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Potatoes as Part of a Healthy Lifestyle

Potato Nutrition

Consumer reports right the wrong of the misunderstood spud

In the May 2010 issue of Consumer Reports, #7 on their list of “On-Health” tips for staying healthy was eating a baked potato. The article explained it would not be that far-fetched if your doctor wrote you a prescription for a baked potato. Why? Here are the proof points they gave readers:

  • “You get all these healthy benefits from one medium-sized potato with skin:

  • You get 925 mg of potassium to help keep your blood pressure in check.

  • You get 50 mg of magnesium to help reduce your risk of type 2 diabetes.

  • You get 5 grams of fiber to help keep your bowels running smoothly and your appetite under control.

When Consumer Reports advocates, good things come!

Wisconsin Potato and Vegetable Growers Assn., May 2010


Setting the Record Straight on Potato Nutrition

  • Zero fat
  • As much potassium as 2 bananas
  • 45% of your daily recommended vitamin C
  • Only 100 calories
  • Loaded with fiber

When 96 percent of Americans don’t know the main attributes of potatoes, it's time to pull out all the stops and set the record straight.  In response to the food confusion sweeping the nation, The United States Potato Board (USPB) conducted extensive consumer research and found that only 6 percent of survey respondents thought that
potatoes were rich in vitamin C, when, in fact, one medium (5.3 ounce) potato contains 45 percent of the recommended Daily Value for this essential nutrient.  And, only 34 percent considered potatoes with skins to be rich in potassium, when they are actually an excellent source of this mineral – higher than broccoli, spinach, or bananas.  And, only 4.2 percent of respondents thought that potatoes were BOTH rich in vitamin C and potassium.

But there is good news.  When focus groups were shown the official FDA nutrition label for potatoes, they were thrilled to learn that one of their favorite foods was actually good for them.  They delighted in learning that one medium potato is an excellent source of potassium, rich in vitamin C and a good source of fiber for only 100 calories, with no fat and no cholesterol.

Microwave cooking is beneficial in more ways than one! 

  • The Mayo Clinic suggests cooking potatoes in the microwave helps retain the nutrients of the potato. When vegetables are cooked in water, many of the nutrients are removed. A microwave oven and traditional oven are the best places for cooking potatoes to retain nutrient content. 

  • Steamin' Spuds come in a convenient, microwaveable steamer bag that steams the potatoes and keeps them hot, fresh, and tasty. By using multiple mini-bakers in place of larger Russets, Steamin' Spuds cooking time is drastically reduced!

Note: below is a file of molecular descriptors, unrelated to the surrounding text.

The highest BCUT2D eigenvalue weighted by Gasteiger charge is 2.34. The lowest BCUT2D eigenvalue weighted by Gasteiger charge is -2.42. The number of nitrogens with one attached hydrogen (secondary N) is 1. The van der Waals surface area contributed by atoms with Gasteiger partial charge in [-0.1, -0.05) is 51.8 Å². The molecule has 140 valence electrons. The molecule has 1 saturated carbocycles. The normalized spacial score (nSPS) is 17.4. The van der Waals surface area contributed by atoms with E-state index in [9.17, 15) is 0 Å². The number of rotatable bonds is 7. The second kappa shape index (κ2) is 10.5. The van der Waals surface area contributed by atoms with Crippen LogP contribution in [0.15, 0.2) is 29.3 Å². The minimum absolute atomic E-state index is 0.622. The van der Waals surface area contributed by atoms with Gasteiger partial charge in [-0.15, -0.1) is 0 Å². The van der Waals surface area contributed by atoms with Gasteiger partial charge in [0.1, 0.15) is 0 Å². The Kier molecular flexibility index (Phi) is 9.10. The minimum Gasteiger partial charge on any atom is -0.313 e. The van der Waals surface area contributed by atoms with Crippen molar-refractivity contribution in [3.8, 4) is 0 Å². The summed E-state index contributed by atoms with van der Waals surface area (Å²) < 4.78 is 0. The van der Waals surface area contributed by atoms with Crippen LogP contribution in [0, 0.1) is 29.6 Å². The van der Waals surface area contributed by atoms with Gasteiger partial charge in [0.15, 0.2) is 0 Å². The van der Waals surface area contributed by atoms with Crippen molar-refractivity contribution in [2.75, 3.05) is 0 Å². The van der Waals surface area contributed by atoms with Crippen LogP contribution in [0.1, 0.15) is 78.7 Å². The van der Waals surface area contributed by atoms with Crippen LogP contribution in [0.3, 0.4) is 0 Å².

Potatoes are a popular and healthy choice.

  • Potatoes are one of the most popular vegetables eaten in the
    United States. 

  • The United States Department of Agriculture (USDA) estimates that
    the average American eats about 130 pounds of potatoes every year.  

According to the USDA, you can almost double your intake of most nutrients by eating both the skin and the pulp of the potato.  The skin is a good source of fiber, iron, and vitamin C.  By eating two small potatoes instead of one larger potato, you actually increase your nutrient intake because there is more skin on two potatoes then on one potato of equal weight.

Getting Kids to Eat Potatoes

Too few fruits and vegetables

Kids, and their parents, should eat at least five daily servings of fruits and vegetables - fruits and vegetables supply vitamins, like vitamins A and C, as well as fiber and other important nutrients. American kids eat less than four daily servings of fruits and vegetables. Half of all American children eat less than one serving of fruit per day, and about one in three have less than one daily serving of vegetables, not counting vegetables that are fried. Although vegetables and fruits are not abundant on fast food or restaurants' children's menus, some fast food outlets have added baked potatoes, side salads, fresh fruit cups, and salad bars.

  • Lay out a baked potato bar with chopped tomatoes, shredded lettuce, grated cheese, reduced fat sour cream, and other favorite toppings. A medium baked potato provides a good source of your child's vitamin C for the day, along with 3 grams of fiber, with skin.

Activities for Kids

Potatoes can be Fun!
Make a Stamp to Decorate a Card!

-large potato
-knife to carve potato
-paper plates
-finger paints
-cards, paper bags, or paper to decorate

  1. Have an adult help you cut a potato in half.
  2. Carve out a shape such as a heart, star, circle, square or use a small cookie cutter to cut a shape into the potato, cutting away the excess.
  3. Put some finger paint on a paper plate.
  4. Dip the potato into the paint.
  5. Decorate wrapping paper, cards or a picture to hang on the fridge!
  6. Make sure to ask what's okay to stamp on, before you stamp on anything, so you don't get into trouble!

Need a fun game for a party?

-brown tag-board or cardboard
-colored construction paper, felt, or foam (found in the kids' craft section of your local craft store)
-masking tape
-washable markers

  1. Have your parents help with the cutting or to draw the face shapes.
  2. Cut a large potato shape from the tag-board or cardboard and draw small curves on it with marker to show the dimples.
  3. Cut eyes, ears, noses, mouths, hair, and any other parts you think the potato should have.
  4. Use the markers to add details to the parts if you like.
  5. Hang the large potato on the wall or a door, wherever your parents want it hung.
  6. Put rolls of masking tape or double-sided tape on the back of the parts.
  7. Blind fold the participants, hand them a part, spin them around, and let them go!

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